In 2017, the PET/CT Criteria for early prediction of Response to Immune checkpoint inhibitor Therapy (PECRIT) and PET Response Evaluation Criteria for Immunotherapy (PERCIMT) were developed and proposed. In 2017, the revised Response Evaluation Criteria in Solid Tumor (RECIST) criteria for the evaluation of immunotherapy response (iRECIST) were also proposed. Annovazzi and colleagues assessed the predictive value of FDG PET/CT performed 3 to 4 months after initiation of IO and compared various PET metrics and response criteria. This retrospective study cohort consisted of patients treated with IO using either ipilimumab or with PD-1 inhibitors. Interestingly, for patients treated with ipilimumab, the metabolic tumor volume combined with PERCIMT criteria was the most reliable predictor for best overall response at 6 months, while for patients treated with PD-1 inhibitors, multiple PET metrics were found to be reliable predictors of response. Other authors have suggested that even earlier imaging time points following initiation of IO may be potentially predictive of IO treatment response (eg, 2 weeks following initiation of anti-PD1 therapy for advanced melanoma). The ability to quickly and reliably assess IO treatment efficacy or treatment resistance would enable the clinical determination of when to stop an ineffective IO therapy and switch to another therapy, thus reducing the financial burden and risk of future immune-related adverse events (irAEs) in those patients with treatment-resistant disease. , , FDG PET/CT is again useful in detecting the presence and resolution of irAEs. A retrospective review of 147 patients treated with IO for advanced melanoma who underwent either contrast-enhanced CT scan or FDG PET/CT, irAEs were detected with imaging in 31% of patients. Follow-up imaging was also helpful in monitoring for the resolution of irAEs.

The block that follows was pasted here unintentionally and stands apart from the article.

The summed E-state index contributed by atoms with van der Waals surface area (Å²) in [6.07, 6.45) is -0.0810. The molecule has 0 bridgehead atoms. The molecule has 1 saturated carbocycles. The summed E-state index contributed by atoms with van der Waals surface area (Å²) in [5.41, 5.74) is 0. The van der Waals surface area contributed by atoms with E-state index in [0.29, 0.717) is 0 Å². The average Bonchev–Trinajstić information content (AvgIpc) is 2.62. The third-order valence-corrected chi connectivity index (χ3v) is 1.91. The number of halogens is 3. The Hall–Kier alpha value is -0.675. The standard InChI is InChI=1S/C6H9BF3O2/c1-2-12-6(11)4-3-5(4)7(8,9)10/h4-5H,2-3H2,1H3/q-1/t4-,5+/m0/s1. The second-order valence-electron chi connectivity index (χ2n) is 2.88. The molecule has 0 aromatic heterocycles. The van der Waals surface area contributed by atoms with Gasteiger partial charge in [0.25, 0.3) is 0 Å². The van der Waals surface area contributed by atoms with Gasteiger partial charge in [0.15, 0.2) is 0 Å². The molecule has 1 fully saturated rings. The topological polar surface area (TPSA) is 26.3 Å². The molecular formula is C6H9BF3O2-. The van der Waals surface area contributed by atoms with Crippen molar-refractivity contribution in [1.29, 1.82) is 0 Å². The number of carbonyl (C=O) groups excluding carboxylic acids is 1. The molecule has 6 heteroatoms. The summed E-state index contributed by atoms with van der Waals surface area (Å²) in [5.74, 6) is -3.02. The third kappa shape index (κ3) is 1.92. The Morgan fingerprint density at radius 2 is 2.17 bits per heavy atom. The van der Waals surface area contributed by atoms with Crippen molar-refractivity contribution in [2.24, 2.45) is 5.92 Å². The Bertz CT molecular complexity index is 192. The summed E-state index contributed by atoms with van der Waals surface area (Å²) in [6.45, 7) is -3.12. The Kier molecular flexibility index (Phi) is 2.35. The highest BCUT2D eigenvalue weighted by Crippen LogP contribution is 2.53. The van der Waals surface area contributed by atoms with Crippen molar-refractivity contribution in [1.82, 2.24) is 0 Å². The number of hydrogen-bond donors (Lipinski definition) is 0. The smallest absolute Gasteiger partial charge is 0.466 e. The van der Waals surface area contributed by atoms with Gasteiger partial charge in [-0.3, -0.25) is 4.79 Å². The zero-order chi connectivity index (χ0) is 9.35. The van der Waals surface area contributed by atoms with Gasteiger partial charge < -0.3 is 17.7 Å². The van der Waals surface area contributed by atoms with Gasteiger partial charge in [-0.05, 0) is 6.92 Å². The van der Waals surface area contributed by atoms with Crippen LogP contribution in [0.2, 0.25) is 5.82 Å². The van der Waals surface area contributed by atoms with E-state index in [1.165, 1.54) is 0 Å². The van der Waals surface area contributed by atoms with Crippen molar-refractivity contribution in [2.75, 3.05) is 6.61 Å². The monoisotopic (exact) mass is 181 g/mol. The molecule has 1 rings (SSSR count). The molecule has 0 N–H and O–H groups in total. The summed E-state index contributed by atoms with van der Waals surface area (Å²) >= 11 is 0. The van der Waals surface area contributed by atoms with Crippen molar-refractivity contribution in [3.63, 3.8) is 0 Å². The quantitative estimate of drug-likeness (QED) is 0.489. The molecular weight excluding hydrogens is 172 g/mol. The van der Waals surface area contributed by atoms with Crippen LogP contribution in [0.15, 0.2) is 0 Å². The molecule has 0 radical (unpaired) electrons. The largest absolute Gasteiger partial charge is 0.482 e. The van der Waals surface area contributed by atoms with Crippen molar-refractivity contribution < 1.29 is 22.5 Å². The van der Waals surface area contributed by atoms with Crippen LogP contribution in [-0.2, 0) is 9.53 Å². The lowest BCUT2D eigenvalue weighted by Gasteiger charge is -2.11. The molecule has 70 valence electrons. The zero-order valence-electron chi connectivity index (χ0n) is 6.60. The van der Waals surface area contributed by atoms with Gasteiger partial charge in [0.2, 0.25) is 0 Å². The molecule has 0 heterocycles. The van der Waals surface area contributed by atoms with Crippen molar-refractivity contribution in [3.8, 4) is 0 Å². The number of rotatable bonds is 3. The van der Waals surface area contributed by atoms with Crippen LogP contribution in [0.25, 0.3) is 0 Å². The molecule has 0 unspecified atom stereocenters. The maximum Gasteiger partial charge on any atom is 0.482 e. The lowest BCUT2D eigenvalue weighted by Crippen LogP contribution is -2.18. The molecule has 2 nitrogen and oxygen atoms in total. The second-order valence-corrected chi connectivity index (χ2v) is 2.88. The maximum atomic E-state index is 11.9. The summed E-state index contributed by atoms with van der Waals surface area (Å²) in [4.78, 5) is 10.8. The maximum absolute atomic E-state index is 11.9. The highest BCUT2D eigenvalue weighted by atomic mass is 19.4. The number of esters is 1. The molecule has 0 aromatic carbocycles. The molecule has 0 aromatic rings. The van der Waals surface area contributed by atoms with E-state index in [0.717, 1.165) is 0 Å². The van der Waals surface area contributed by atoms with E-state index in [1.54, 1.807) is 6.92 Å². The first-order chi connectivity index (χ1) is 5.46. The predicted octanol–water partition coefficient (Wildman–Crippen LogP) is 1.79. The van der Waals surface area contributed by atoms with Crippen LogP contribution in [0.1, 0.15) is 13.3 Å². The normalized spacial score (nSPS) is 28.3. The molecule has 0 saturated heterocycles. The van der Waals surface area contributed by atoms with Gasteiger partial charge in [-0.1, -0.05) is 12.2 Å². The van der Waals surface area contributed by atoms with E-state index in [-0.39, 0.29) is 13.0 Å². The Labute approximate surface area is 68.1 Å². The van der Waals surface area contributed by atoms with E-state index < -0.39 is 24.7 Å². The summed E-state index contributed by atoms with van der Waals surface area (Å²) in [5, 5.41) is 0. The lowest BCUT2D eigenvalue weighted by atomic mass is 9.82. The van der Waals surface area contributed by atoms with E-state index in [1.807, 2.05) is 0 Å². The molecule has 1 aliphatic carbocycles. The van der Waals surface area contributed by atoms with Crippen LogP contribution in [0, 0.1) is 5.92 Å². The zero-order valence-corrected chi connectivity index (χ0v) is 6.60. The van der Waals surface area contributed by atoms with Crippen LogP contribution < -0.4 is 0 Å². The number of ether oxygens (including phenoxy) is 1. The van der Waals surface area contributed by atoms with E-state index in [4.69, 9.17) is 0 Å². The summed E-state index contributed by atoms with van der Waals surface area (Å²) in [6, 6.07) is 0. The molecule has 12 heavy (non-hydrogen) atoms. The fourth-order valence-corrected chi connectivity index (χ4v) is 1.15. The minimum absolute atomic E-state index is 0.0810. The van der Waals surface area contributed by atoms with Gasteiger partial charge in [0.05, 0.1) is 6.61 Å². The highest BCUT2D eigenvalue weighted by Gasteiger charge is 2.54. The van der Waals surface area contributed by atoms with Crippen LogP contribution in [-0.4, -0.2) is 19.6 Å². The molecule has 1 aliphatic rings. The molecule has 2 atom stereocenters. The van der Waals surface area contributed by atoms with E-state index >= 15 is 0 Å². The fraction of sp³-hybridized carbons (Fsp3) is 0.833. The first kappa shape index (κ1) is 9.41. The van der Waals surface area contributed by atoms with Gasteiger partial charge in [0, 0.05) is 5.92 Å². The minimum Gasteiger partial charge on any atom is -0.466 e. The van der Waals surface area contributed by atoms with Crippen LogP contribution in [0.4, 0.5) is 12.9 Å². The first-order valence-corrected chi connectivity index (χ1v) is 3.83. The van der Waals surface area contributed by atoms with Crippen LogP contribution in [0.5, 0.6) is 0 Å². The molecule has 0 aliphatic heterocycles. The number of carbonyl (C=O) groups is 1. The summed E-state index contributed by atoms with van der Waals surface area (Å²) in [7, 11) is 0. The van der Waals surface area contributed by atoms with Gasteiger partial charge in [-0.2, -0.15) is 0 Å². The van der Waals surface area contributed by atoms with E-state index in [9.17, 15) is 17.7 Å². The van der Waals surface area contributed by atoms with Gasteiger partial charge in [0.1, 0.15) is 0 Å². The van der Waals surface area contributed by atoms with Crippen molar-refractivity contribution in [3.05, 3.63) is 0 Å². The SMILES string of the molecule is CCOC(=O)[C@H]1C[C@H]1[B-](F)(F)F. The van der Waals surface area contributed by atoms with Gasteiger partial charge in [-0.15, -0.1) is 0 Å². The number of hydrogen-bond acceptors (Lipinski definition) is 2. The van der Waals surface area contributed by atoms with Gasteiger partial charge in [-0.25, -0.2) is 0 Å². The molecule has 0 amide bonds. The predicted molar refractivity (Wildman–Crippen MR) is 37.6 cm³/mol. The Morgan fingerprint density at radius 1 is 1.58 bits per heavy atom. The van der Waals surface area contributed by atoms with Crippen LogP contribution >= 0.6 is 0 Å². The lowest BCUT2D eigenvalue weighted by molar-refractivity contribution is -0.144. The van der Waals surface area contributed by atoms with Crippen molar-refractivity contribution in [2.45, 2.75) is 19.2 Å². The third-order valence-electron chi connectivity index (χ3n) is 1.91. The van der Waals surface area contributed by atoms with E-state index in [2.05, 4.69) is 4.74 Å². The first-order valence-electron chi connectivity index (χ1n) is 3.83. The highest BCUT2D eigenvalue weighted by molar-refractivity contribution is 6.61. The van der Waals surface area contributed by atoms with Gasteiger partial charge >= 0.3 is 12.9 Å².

Within the NeoCombi trial, which evaluated the role of perioperative dabrafenib and trametinib therapy in resectable stages IIIB–C melanoma patients, 18 patients had evidence of a metabolic complete response on preoperative PET/CT. In addition, 11 of these 18 had both a complete response by RECIST criteria and a pathologic complete response in the resection specimen, whereas six patients with a metabolic complete response on PET/CT did not have a pathologic complete response in the resected specimen. In a different single institution phase Ib trial, a subset of six patients with resectable stages III/IV melanoma underwent pretreatment FDG PET/CT followed by just one dose of neoadjuvant pembrolizumab, follow-up FDG PET/CT 3 weeks later, and then surgical resection. In this subset of patients, a 20% decrease in tumor diameter using RECIST at 3 weeks following single-dose pembrolizumab was associated with treatment response in the surgical specimen but the change in FDG-avidity at 3 weeks following the single-dose IO administration was not yet predictive. While complete resolution of metastatic melanoma lesions on posttreatment imaging is the most comforting in terms of patient prognosis, data from a retrospective analysis of 104 patients treated with PD-1-directed IO for metastatic melanoma showed that CT imaging alone might be too conservative to predict treatment success. In this study, patients with a complete metabolic response on FDG PET/CT and a partial response on CT had comparable progression-free survival to patients with a complete response on CT. An example of using FDG PET/CT to monitor response to IO in metastatic melanoma is shown in Fig. 1 .